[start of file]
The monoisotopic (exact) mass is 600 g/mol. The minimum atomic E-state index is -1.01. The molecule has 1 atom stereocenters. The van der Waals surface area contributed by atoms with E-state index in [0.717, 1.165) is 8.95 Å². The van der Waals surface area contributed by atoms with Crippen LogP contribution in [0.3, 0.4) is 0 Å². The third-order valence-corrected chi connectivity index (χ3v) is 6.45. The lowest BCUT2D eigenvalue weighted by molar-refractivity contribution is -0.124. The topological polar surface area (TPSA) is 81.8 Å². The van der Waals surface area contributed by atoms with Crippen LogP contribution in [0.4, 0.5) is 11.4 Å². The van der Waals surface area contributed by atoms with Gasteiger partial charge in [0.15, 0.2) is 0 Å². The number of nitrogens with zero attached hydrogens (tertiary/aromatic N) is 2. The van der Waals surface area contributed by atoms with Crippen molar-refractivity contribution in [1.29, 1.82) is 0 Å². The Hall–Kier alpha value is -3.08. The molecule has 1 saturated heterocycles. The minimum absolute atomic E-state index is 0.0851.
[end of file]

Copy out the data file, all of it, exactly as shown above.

The monoisotopic (exact) mass is 600 g/mol. The minimum atomic E-state index is -1.01. The molecule has 1 atom stereocenters. The van der Waals surface area contributed by atoms with E-state index in [0.717, 1.165) is 8.95 Å². The van der Waals surface area contributed by atoms with Crippen LogP contribution in [0.3, 0.4) is 0 Å². The third-order valence-corrected chi connectivity index (χ3v) is 6.45. The lowest BCUT2D eigenvalue weighted by molar-refractivity contribution is -0.124. The topological polar surface area (TPSA) is 81.8 Å². The van der Waals surface area contributed by atoms with Crippen LogP contribution in [0.4, 0.5) is 11.4 Å². The van der Waals surface area contributed by atoms with Gasteiger partial charge in [0.15, 0.2) is 0 Å². The number of nitrogens with zero attached hydrogens (tertiary/aromatic N) is 2. The van der Waals surface area contributed by atoms with Crippen molar-refractivity contribution in [1.29, 1.82) is 0 Å². The Hall–Kier alpha value is -3.08. The molecule has 1 saturated heterocycles. The minimum absolute atomic E-state index is 0.0851.